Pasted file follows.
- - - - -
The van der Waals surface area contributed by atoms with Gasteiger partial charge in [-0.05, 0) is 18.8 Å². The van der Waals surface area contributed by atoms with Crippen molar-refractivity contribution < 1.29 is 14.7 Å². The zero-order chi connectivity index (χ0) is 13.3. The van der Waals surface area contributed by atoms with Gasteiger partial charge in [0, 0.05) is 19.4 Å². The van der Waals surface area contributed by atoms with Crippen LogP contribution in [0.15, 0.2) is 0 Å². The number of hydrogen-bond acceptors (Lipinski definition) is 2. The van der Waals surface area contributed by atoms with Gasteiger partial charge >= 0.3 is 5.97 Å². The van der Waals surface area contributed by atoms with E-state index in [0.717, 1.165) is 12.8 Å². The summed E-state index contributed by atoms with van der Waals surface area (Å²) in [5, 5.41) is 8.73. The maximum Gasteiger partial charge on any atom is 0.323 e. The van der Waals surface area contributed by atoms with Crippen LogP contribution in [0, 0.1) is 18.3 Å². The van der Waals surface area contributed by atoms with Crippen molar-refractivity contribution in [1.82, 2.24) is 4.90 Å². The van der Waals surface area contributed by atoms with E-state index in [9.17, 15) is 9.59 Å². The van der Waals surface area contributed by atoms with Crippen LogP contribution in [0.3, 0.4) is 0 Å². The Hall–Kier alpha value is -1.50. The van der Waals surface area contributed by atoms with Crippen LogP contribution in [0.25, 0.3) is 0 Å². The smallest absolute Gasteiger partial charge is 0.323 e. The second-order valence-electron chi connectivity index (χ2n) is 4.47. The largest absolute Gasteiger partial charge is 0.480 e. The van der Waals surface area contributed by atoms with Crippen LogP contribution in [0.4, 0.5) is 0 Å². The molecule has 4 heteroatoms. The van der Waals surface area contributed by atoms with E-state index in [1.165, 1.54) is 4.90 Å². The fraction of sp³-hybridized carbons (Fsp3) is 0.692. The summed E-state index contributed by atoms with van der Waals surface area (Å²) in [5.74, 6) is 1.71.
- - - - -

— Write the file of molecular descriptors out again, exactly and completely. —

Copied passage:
The van der Waals surface area contributed by atoms with Gasteiger partial charge in [-0.05, 0) is 18.8 Å². The van der Waals surface area contributed by atoms with Crippen molar-refractivity contribution < 1.29 is 14.7 Å². The zero-order chi connectivity index (χ0) is 13.3. The van der Waals surface area contributed by atoms with Gasteiger partial charge in [0, 0.05) is 19.4 Å². The van der Waals surface area contributed by atoms with Crippen LogP contribution in [0.15, 0.2) is 0 Å². The number of hydrogen-bond acceptors (Lipinski definition) is 2. The van der Waals surface area contributed by atoms with Gasteiger partial charge >= 0.3 is 5.97 Å². The van der Waals surface area contributed by atoms with E-state index in [0.717, 1.165) is 12.8 Å². The summed E-state index contributed by atoms with van der Waals surface area (Å²) in [5, 5.41) is 8.73. The maximum Gasteiger partial charge on any atom is 0.323 e. The van der Waals surface area contributed by atoms with Crippen LogP contribution in [0, 0.1) is 18.3 Å². The van der Waals surface area contributed by atoms with Crippen molar-refractivity contribution in [1.82, 2.24) is 4.90 Å². The van der Waals surface area contributed by atoms with E-state index in [9.17, 15) is 9.59 Å². The van der Waals surface area contributed by atoms with Crippen LogP contribution in [0.3, 0.4) is 0 Å². The Hall–Kier alpha value is -1.50. The van der Waals surface area contributed by atoms with Crippen LogP contribution in [0.25, 0.3) is 0 Å². The smallest absolute Gasteiger partial charge is 0.323 e. The second-order valence-electron chi connectivity index (χ2n) is 4.47. The largest absolute Gasteiger partial charge is 0.480 e. The van der Waals surface area contributed by atoms with Crippen LogP contribution in [0.4, 0.5) is 0 Å². The molecule has 4 heteroatoms. The van der Waals surface area contributed by atoms with E-state index in [1.165, 1.54) is 4.90 Å². The fraction of sp³-hybridized carbons (Fsp3) is 0.692. The summed E-state index contributed by atoms with van der Waals surface area (Å²) in [5.74, 6) is 1.71.